The Q&A Archives: Choosing Apple Trees

Question: I would like to plant 3-4 apple trees on my lot. I have a 10,000 to 12,000 sq. ft. lawn. I was thinking of planting dwarf apple trees so I could plant more varieties in a smaller space. Are there any disadvantages to planting dwarf vs. standard sized trees?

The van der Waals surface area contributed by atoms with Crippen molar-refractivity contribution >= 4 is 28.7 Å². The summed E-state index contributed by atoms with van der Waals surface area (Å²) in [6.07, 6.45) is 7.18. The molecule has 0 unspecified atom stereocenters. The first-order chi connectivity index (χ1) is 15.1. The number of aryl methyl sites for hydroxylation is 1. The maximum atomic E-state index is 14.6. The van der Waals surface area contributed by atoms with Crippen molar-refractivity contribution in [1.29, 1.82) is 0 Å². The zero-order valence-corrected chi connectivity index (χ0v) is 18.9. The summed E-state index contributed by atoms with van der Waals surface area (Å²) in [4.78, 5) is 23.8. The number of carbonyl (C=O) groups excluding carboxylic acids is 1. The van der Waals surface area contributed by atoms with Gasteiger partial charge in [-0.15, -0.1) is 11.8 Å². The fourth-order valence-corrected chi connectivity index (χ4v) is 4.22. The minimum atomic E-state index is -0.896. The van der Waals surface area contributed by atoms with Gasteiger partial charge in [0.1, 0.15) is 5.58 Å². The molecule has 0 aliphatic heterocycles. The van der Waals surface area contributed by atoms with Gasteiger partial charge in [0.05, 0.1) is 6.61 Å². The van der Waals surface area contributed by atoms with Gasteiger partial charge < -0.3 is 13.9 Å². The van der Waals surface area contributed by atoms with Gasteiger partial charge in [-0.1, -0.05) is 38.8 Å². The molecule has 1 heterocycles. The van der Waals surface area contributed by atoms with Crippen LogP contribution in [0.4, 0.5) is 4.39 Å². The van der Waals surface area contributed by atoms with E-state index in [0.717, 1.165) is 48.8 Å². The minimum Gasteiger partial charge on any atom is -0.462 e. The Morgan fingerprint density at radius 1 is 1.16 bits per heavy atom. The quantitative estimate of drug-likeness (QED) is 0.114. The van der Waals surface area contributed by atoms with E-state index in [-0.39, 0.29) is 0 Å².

Answer: I suggest you look for semi-dwarf or standard, rather than fully dwarf, trees. Fully dwarf trees are quite fragile, short-lived, less cold-hardy, and require staking. They are commonly used for intensive apple production at commercial orchards. Some semi-dwarf trees will grow in your area; be sure they are on a hardy rootstock such as MM106. Some northern growers prefer to stick with full-size trees. The rootstocks are hardier, the trees are longer-lived, they generally don't get that big anyway and can be kept in bounds with regular pruning, and they make great climbing trees! <br><br>Whatever size you choose, I'd suggest you look into disease resistant varieties. Apple scab is a big problem in home orchards, often requiring frequent spraying. It makes sense to choose trees resistant to this disease. Some names are 'Liberty', 'MacFree', and 'Freedom'. There are also some heirloom varieties that show good resistance. A good source of information and trees is St. Lawrence Nurseries, web site: ; phone number 315-265-6739.

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